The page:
by Long Hwa-shu
Upholding the age-old adage that “A man’s home is his castle,” a group of rental property owners in Zion is challenging the city’s ordinance to inspect their properties.
The property owners, many of them members of the Lake County Property Investors Association, are planning to file suit against Zion’s rental licensing ordinance calling it “unnecessary,” “big government encroaching on their rights,” “cost-prohibitive,” and “creating an undue burden” on them. The association, however, is not a plaintiff of the suit.
Spear-heading the drive is Terry Boone, a rental property owner in Zion, who has retained an attorney to fight the ordinance and has put up $20,000 of his own money to foot the legal expenses. He is urging rental property owners, similarly situated, to join him as plaintiffs in the pending law suit to be filed in Lake County Circuit Court.
Zion Mayor Al Hill defended the ordinance, stressing that it is “a life safety issue “ that the city is concerned about. Zion, he said, is trying “to upgrade its housing “ environment because of an un-proportionally large number of Section 8 rental properties the city has.
Boone who owns two apartment buildings with 21 units and a single-family house in Zion pointed out that similar ordinances in other municipalities across the country have been challenged by irate owners with apparent success in some cases.
Just last month, he said, a Minnesota property owner refused a government inspection of “their rental property.” And according to Boone, the courts, finding no probable cause, refused the city’s request to gain access to their property.
Citing another case, he said in September, a federal court ruled an Ohio municipality’s rental inspection ordinance “unconstitutional.”
“It’s time that we, Zion property owners, stand up, like our colleagues in Minnesota and Ohio and say no to costly, time- consuming, burdensome government,” said Boone in a note to other Zion rental property owners.
William Powers, owner of RTO Property in Waukegan, echoed his sentiments. Powers who owns 15 single family houses in Zion contends that the city went beyond other municipalities in imposing heavy costs under its ordinance.
“It’s an unnecessary burden,” he said, pointing out that Zion’s licensing fee at $75 doubles that of Waukegan.
The inspection and the associated penalty, he surmised, are not “conducive to harmonious relationship between rental property owners and the city.”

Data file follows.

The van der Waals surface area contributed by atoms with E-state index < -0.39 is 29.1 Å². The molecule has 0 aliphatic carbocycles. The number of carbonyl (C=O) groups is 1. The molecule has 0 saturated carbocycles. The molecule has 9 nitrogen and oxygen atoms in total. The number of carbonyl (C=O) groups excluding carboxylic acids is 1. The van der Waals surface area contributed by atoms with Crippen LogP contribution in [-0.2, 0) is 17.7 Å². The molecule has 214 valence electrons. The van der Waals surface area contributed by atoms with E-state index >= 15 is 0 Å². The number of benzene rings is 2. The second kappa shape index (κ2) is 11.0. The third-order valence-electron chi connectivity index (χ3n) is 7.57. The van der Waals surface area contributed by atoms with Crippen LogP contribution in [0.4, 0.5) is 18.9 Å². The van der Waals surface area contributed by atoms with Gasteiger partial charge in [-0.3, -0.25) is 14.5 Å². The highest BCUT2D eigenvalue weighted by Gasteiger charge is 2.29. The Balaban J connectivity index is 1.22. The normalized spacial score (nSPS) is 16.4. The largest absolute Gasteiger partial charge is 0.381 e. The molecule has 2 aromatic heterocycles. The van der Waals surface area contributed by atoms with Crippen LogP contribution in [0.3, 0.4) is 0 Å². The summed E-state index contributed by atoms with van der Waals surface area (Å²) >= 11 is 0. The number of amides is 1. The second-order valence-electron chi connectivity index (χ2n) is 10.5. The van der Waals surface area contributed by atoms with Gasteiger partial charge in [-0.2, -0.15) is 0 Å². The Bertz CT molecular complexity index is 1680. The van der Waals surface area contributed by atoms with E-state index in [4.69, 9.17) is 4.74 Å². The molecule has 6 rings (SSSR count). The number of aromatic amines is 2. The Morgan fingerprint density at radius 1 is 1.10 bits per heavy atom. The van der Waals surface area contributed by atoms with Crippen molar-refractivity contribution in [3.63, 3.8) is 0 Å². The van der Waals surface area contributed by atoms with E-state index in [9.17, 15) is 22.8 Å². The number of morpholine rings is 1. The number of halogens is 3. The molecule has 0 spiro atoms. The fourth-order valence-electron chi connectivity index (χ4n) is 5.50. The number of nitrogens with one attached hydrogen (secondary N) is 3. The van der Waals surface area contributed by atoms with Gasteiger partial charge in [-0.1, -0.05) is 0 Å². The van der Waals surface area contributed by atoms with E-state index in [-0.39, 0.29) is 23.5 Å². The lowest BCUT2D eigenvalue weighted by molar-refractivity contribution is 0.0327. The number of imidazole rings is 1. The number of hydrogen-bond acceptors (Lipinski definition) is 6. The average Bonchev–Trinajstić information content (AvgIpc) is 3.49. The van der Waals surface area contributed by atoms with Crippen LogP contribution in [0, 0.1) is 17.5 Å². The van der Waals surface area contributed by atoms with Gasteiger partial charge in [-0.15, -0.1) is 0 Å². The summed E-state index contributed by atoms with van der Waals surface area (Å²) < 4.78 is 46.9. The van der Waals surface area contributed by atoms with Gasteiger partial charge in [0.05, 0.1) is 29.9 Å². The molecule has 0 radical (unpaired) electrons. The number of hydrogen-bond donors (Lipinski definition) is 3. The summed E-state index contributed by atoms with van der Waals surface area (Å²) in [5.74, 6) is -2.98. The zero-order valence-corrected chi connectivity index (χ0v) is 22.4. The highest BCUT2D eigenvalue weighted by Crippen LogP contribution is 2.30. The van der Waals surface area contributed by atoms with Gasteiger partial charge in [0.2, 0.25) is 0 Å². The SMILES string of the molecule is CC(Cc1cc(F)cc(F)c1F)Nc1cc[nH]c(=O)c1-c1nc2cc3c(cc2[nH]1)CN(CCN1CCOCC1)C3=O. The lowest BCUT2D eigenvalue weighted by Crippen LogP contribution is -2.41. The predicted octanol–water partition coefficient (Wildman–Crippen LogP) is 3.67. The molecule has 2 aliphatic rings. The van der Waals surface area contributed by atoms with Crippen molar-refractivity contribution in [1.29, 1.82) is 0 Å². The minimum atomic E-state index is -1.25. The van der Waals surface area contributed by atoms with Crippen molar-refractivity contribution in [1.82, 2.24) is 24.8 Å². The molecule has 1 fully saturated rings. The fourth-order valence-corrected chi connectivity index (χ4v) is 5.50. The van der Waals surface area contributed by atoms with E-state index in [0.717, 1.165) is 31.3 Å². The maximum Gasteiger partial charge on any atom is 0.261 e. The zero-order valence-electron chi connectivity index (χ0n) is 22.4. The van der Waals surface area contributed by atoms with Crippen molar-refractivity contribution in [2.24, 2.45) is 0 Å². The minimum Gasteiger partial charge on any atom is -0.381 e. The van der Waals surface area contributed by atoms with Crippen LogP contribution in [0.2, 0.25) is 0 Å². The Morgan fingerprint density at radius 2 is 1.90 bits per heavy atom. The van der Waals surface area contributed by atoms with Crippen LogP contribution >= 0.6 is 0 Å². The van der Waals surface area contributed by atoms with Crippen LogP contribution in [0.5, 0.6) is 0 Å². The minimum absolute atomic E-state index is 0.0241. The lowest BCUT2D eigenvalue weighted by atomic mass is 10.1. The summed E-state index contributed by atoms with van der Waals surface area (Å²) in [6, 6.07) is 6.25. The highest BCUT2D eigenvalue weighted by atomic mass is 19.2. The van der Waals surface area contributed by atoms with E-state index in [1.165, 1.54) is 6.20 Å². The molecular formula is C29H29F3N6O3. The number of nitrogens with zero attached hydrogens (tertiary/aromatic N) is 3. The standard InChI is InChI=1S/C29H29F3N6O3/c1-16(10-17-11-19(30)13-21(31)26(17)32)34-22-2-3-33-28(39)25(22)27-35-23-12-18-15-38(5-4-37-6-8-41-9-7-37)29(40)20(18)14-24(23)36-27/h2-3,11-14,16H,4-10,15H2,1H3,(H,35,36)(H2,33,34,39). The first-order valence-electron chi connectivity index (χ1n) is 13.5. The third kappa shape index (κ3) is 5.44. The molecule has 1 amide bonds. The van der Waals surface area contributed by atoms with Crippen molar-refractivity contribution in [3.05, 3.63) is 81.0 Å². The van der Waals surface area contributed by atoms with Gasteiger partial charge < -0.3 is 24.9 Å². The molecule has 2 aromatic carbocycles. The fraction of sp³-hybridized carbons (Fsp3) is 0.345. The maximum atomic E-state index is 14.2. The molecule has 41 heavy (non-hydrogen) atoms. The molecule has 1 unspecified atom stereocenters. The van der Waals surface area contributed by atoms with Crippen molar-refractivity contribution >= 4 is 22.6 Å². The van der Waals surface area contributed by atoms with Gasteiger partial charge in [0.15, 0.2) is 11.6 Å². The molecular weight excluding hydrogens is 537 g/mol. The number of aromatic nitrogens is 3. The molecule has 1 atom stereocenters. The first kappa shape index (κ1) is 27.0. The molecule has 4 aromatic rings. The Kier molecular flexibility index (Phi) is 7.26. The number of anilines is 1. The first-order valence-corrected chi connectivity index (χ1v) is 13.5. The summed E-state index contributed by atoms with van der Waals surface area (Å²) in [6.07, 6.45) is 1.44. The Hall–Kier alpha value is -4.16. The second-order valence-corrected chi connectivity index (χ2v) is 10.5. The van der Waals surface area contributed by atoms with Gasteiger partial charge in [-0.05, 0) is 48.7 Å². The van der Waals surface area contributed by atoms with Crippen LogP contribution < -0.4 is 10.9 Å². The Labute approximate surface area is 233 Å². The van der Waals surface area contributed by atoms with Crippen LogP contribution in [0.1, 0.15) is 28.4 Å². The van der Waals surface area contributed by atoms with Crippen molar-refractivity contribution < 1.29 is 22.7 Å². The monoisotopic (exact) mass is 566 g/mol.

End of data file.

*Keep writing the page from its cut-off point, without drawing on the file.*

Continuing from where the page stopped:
In defending the ordinance, Mayor Hill said the city is concerned about health and safety. “What we are looking for are not stains on the carpet, but things like (proper) electrical equipment, smoke detectors and whether there are cock roaches.”
“I don’t think it’s a burden for the property owners, we make it as easy as possible to have the inspection done,” he said.
Hill, former director of the Zion Park District who became mayor in May 2015, pointed out while Zion has 24,000 residents or only 3.8 percent of Lake County’s population, it is burdened with 35 percent of the Section 8 vouchers issued by the Lake County Housing Authority. Section 8 is a federal program to provide rental assistance to eligible low-income families but administered by local housing authorities.
Many of these rental properties, he said, are owned by out-of-towners who he claimed “don’t keep up with their properties.”
Attorney Daniel K. Sinclair of Gurnee, retained by Boone to represent a coalition of landlords of residential properties in Zion, has written to Ianson seeking to extend the deadline for rental property owners to obtain a certificate of compliance to May 2 “to allow adequate time for evaluation and preparation.”
According to Boone, some Zion landlords have been contributing $75 to $100 per unit to fight the ordinance. Meanwhile, he is planning to contact other rental property owners through mass mailing.
While acknowledging a legal fund has yet to be set up because of “the fast moving nature of the case,” Boone assured that “every dollar will be transparently accounted for.” Boone can be reached at email@example.com or 847-774-8259.